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Definition: things that are strange; queer; odd; uncommon; unusual; distinctive in nature or character from others; characteristic of; belonging exclusively to an area. Architectural historian, Karen Averby seeks out such things from this corner of London’s rich and varied past

Fancy a little ghost hunting? New Year is traditionally a time of looking forward, but for many it is also a time of reflection and resolution. As we enter 2018 our borough is undergoing transformations in every area of society which will affect us all in some way. Such changes do not happen in isolation, and good or bad, they are part of the area’s past and continuing development. The borough’s rich and diverse heritage is a strong element within this, as looking at the past and its legacies in the present help to foster an understanding of people and places over time. The area’s history and heritage is all around us, encountered every day. It is the family who lived in your house during the 1970s, who chose that interesting wallpaper and marked their children’s heights on the bathroom doorway, the newlyweds who were the first occupants of your flat back in 1902, the elderly brothers who moved in next door last year. It is the old shop sign, the department store converted into flats, the once quiet trackways, now busy roads. It is the places of worship, schools, factories, parks and open spaces, and the people associated with them. Each person, building and place, has a story, and collectively these tell the story of the communities which form what is now Waltham Forest. There are many ways to find out more about these stories:

Read and Research! – Local libraries: local history books walthamforest. gov.uk/servicecategories/ waltham-forestlibraries – Waltham Forest Archives in Vestry House Museum: a huge and diverse range of local history books (including architecture, sport, former residents- from George Monoux to David Beckham). There is a wealth of unique sources (historic maps, photographs, newspapers, 26

street directories, rate books, and fascinating ephemera), invaluable for researching the history of your local area, street, house, businesses, family, much of which cannot be found online. walthamforest.gov.uk/content/walthamforest-archives-and-local-studies-library – Vestry House Museum: some photographs are now online boroughphotos.org/ walthamforest but many more can be viewed by appointment.

Join and participate! The borough’s historical societies have varied events programmes, usually walks and talks, and there are several independent groups and individuals. – Chingford Historical Society: chingfordhistory.org.uk/4436.html – Leyton and Leytonsone Historical Society: leytonhistorysociety.org.uk – Walthamstow Historical Society: walthamstowhistoricalsociety.org.uk – Waltham Forest Oral History Workshop: wforalhistory.org.uk/ – Westminster Walks: Historical walks in the borough by Chingford resident Joanna Moncrieff westminsterwalks.london/walks – Waltham Forest, Antigua & Barbuda and Dominica Twinning Association: ‘promotes the preservation, learning and sharing of culture and heritage’ wftwinningassociation.org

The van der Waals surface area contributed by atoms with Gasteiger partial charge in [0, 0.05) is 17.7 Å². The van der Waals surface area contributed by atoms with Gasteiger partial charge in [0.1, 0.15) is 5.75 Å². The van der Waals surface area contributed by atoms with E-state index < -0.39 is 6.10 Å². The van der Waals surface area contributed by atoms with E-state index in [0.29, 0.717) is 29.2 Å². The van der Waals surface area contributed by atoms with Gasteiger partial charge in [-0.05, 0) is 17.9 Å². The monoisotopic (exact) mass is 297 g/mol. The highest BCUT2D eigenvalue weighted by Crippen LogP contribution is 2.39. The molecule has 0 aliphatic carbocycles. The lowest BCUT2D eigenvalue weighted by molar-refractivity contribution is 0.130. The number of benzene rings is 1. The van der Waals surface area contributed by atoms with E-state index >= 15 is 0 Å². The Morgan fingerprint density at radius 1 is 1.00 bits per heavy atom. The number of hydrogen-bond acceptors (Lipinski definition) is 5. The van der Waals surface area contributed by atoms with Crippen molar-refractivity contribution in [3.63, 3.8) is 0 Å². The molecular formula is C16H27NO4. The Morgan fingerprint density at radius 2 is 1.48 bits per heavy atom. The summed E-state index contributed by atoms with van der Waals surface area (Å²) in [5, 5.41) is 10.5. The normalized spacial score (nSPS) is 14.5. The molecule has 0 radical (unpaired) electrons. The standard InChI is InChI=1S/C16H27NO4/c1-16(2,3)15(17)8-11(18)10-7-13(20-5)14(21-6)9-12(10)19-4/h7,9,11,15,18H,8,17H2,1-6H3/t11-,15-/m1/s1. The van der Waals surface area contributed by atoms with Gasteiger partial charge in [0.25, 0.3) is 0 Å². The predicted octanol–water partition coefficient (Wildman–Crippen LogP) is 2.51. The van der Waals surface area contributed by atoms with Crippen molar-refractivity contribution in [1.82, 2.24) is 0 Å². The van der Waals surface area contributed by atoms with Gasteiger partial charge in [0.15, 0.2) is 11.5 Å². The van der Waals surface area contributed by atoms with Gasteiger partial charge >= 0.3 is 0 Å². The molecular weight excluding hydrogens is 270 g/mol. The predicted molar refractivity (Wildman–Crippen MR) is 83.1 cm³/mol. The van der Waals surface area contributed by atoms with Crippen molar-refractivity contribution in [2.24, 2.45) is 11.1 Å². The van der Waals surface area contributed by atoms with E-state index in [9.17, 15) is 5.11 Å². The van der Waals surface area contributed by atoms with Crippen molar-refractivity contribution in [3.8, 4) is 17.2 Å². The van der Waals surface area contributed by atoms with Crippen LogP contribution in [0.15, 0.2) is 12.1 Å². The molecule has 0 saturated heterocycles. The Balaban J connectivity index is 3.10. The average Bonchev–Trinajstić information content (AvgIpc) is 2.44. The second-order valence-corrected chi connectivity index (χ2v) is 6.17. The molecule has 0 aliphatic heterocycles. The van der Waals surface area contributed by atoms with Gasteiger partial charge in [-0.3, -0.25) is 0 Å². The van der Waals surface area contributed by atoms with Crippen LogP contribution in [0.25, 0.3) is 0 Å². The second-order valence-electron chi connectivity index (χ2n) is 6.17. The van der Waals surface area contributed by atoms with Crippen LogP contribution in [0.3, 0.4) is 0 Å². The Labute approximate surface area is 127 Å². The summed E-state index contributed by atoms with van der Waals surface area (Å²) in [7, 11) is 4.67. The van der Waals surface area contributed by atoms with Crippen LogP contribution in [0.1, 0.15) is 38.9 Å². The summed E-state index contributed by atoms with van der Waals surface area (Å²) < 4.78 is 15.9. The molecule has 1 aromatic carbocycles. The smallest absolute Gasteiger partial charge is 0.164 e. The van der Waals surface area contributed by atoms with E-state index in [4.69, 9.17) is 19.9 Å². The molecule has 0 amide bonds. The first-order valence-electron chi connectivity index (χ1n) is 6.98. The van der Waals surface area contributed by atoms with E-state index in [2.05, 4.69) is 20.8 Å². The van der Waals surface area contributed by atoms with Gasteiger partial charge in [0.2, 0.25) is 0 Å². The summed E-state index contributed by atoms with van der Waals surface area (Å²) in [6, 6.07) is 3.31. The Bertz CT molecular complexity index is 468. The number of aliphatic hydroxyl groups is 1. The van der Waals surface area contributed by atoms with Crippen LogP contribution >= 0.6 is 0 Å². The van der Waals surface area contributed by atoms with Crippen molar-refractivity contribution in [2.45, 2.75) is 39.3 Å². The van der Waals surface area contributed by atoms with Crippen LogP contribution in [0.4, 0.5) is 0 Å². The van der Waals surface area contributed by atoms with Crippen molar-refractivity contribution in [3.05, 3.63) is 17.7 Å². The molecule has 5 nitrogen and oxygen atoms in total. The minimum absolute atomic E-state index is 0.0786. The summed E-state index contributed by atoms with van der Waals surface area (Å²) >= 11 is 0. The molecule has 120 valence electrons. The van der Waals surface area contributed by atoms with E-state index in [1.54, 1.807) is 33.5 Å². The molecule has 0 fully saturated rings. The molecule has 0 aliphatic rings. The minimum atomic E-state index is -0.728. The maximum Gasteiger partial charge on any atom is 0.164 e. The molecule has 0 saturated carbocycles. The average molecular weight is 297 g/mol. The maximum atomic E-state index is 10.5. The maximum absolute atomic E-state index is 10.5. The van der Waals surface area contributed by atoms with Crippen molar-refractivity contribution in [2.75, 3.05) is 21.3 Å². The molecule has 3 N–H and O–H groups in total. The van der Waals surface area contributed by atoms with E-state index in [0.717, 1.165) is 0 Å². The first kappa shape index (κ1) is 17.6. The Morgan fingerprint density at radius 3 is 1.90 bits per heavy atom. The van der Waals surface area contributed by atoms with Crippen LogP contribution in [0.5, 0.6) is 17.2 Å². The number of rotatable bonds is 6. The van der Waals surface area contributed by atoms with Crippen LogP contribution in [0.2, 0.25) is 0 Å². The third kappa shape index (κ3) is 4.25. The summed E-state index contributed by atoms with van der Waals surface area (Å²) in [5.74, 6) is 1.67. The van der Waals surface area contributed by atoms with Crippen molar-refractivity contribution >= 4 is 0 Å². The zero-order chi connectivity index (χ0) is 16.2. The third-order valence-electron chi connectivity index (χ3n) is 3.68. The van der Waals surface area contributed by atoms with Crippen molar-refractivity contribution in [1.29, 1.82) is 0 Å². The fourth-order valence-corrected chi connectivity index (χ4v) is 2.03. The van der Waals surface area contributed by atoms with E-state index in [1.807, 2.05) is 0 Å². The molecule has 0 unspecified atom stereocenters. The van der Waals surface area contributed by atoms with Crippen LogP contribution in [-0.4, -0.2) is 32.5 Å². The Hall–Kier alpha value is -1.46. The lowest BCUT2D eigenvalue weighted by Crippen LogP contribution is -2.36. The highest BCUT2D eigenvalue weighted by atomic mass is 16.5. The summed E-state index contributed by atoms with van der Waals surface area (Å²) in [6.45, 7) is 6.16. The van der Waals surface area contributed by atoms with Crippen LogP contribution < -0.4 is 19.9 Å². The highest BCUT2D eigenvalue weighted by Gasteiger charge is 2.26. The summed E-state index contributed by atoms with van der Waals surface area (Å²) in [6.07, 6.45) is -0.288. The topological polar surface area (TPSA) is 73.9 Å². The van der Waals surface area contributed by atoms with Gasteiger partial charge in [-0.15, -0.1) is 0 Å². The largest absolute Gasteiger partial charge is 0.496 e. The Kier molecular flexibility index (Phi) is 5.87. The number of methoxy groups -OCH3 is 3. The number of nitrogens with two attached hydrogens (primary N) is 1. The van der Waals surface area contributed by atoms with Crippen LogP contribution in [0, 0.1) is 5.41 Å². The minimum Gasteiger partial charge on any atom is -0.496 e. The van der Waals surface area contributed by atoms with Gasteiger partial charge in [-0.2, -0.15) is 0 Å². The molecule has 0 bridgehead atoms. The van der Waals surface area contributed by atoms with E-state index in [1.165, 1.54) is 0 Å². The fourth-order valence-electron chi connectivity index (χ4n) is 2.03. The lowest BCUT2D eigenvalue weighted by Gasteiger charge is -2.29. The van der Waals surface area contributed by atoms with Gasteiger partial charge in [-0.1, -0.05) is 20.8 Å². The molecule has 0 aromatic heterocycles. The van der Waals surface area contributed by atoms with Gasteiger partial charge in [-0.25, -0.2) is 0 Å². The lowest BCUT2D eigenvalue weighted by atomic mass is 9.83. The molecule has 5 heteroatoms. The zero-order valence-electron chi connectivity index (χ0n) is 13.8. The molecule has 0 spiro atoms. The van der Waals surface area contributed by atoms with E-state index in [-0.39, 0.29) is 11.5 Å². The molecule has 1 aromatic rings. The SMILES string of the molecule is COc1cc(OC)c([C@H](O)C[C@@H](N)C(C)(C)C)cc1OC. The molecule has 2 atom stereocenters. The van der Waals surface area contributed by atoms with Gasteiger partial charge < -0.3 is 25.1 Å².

Browse online! There are several fascinating websites concerned with aspects of local history (some can also be followed on Facebook and Twitter) – Queens Road Stories: ‘A patch of Walthamstow through time’ queensroadstories.org – Walthamstow Memories: ‘Memories of those who were born, arrived, lived, worked or died in Walthamstow’ walthamstowmemories.net/home.html

Waltham Forest, Antigua & Barbuda and Dominica Twinning Association

– Ex-Warner Project: ‘Social history of the Warner Estate’ exwarnerproject.co.uk

Visit! – Vestry House Museum: walthamforest.gov. uk/service-categories/vestry-house-museum – William Morris Gallery: wmgallery.org.uk – Pumphouse Musem: e17pumphouse.org.uk – Queen Elizabeth’s Hunting Lodge: cityoflondon.gov.uk/things-to-do/greenspaces/epping-forest/visitor-information/ Pages/queen-elizabeths-hunting-lodge.aspx – Churchyards and cemeteries. Perhaps not the most obvious of places, but different styles of headstone and tombs (some are listed), and names and dates provide a fascinating glimpse of social history. – Pubs, shops, eateries, residences, places of worship: Every one has a history, even newer buildings. Look at architectural details: windows, blocked-up windows, doorways, fireplaces, decorative stonework. www.archangelheritage.co.uk

House Histories Have you ever wondered who used to live in your house, or how it has changed over time?

Packages telling the story of your house available to suit all budgets. For a FREE consultation email Karen Averby info@archangelheritage.co.uk www.archangelheritage.co.uk/house-histories

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